Africa Needs $424bn to Recover from Pandemic Devastation, Says Adesina

Africa Needs $424bn to Recover from Pandemic Devastation, Says Adesina

Emmanuel Addeh

African nations need $424 billion this year to help them cope with the devastation caused by the coronavirus pandemic, according to the Head of the African Development Bank (AfDB), Akinwumi Adesina.

After decades of progress in the continent’s fight against poverty, Covid-19 has niw plunged 30 million Africans into “extreme poverty” in 2020, a Bloomberg report stated.

Meanwhile, Russia’s war on Ukraine has fuelled inflation and left millions hungry while surging prices along with slowing economic growth are also increasing indebtedness in the region.

“We should not minimise the impact of Covid-19 on African economies,” Akinwumi said in an interview on Bloomberg Radio.

“We have to expand the fiscal space for African countries. Secondly, we must tackle the whole issue of debt, you cannot run up a hill while carrying a backpack of sand on your back,” he added.

From Ghana to Zambia, multiple African nations have tapped the International Monetary Fund (IMF) to help revamp their debt and finance government budgets. The war on Ukraine worsened the situation just as countries in the continent were rebounding from the pandemic.

Global food prices surged to a record after Russia’s February 24 invasion disrupted exports of grain and vegetable oil. That has exacerbated a hunger crisis affecting countries including Ethiopia, Kenya and Somalia.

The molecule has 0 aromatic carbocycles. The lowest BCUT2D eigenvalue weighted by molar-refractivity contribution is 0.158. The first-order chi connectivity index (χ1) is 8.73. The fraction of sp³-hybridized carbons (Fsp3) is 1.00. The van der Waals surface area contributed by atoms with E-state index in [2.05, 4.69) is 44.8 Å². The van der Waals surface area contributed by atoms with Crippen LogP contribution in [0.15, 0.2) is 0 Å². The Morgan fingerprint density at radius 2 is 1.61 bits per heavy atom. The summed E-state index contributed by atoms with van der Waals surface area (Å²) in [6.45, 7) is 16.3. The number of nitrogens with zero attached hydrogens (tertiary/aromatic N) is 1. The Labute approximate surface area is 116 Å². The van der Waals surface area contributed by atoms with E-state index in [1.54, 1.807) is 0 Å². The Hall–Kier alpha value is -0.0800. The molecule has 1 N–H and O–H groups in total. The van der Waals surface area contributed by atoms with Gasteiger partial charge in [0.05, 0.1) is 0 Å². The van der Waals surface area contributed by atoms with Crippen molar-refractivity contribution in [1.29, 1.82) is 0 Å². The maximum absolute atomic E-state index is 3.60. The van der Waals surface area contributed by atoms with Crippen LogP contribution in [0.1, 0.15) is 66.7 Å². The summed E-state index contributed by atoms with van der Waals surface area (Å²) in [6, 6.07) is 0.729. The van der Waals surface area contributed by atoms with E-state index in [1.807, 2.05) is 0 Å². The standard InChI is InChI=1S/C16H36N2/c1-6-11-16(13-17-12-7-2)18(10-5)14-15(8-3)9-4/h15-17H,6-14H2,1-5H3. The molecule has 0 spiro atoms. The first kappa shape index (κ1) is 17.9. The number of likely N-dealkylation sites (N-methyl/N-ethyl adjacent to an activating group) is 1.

Africa depends on Russia and Ukraine for about 41 per cent of it’s wheat and maize, Adesina said.

The AfDB’s $1.5 billion plan to boost production will help farmers on the continent produce 30 million tons of food, he said, adding that obstacles in importing fertiliser may hit productivity by as much as 50 per cent.

On the IMF’s reserves, he said: “The special drawing rights from IMF have helped a lot, but Africa still needs to have $150 billion channelled to it.”

“We are talking to the countries who hold the SDR’s in their reserves, so far we have received positive signals from the UK and France but I cannot give you a specific timeline on when it will all be done,” he added.

According to him: “A lot of the debt in Africa is infrastructure-related debt but if we are able to get a sustainable way to do this that would be much better. That sustainable way is that the private sector has to have a role, it shouldn’t just fall on the government.”

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